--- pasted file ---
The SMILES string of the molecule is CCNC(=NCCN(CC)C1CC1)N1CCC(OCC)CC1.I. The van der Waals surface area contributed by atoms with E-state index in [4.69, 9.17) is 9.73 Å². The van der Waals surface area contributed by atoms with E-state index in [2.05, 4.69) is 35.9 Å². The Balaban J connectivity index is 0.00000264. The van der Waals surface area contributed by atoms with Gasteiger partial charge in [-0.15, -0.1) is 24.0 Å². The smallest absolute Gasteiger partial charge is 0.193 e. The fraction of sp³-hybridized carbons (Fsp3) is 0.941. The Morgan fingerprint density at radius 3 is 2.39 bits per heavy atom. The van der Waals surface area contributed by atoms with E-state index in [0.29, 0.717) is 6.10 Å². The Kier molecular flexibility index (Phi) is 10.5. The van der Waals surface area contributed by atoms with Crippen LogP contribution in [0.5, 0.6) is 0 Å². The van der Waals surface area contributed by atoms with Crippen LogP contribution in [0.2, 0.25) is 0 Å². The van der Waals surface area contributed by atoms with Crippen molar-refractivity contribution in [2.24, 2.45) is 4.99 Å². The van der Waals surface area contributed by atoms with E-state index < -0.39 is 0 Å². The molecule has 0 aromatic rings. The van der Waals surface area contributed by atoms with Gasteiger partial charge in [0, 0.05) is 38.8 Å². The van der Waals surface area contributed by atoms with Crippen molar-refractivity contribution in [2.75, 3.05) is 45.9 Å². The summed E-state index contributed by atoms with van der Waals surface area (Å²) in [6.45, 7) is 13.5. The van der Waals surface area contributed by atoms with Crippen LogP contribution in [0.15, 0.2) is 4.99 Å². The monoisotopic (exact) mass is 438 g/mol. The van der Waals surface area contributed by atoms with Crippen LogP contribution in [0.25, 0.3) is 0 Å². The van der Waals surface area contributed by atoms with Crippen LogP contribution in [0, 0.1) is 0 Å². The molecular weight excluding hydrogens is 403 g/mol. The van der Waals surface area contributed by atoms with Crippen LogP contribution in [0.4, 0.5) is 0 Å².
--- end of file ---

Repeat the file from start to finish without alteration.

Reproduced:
The SMILES string of the molecule is CCNC(=NCCN(CC)C1CC1)N1CCC(OCC)CC1.I. The van der Waals surface area contributed by atoms with E-state index in [4.69, 9.17) is 9.73 Å². The van der Waals surface area contributed by atoms with E-state index in [2.05, 4.69) is 35.9 Å². The Balaban J connectivity index is 0.00000264. The van der Waals surface area contributed by atoms with Gasteiger partial charge in [-0.15, -0.1) is 24.0 Å². The smallest absolute Gasteiger partial charge is 0.193 e. The fraction of sp³-hybridized carbons (Fsp3) is 0.941. The Morgan fingerprint density at radius 3 is 2.39 bits per heavy atom. The van der Waals surface area contributed by atoms with E-state index in [0.29, 0.717) is 6.10 Å². The Kier molecular flexibility index (Phi) is 10.5. The van der Waals surface area contributed by atoms with Crippen LogP contribution in [0.5, 0.6) is 0 Å². The van der Waals surface area contributed by atoms with Crippen LogP contribution in [0.2, 0.25) is 0 Å². The van der Waals surface area contributed by atoms with Crippen molar-refractivity contribution in [2.24, 2.45) is 4.99 Å². The van der Waals surface area contributed by atoms with E-state index < -0.39 is 0 Å². The molecule has 0 aromatic rings. The van der Waals surface area contributed by atoms with Gasteiger partial charge in [0, 0.05) is 38.8 Å². The van der Waals surface area contributed by atoms with Crippen molar-refractivity contribution in [2.75, 3.05) is 45.9 Å². The summed E-state index contributed by atoms with van der Waals surface area (Å²) in [6.45, 7) is 13.5. The van der Waals surface area contributed by atoms with Crippen LogP contribution in [0.15, 0.2) is 4.99 Å². The monoisotopic (exact) mass is 438 g/mol. The van der Waals surface area contributed by atoms with Crippen LogP contribution in [0.25, 0.3) is 0 Å². The van der Waals surface area contributed by atoms with Crippen LogP contribution in [0, 0.1) is 0 Å². The molecular weight excluding hydrogens is 403 g/mol. The van der Waals surface area contributed by atoms with Crippen LogP contribution in [0.4, 0.5) is 0 Å².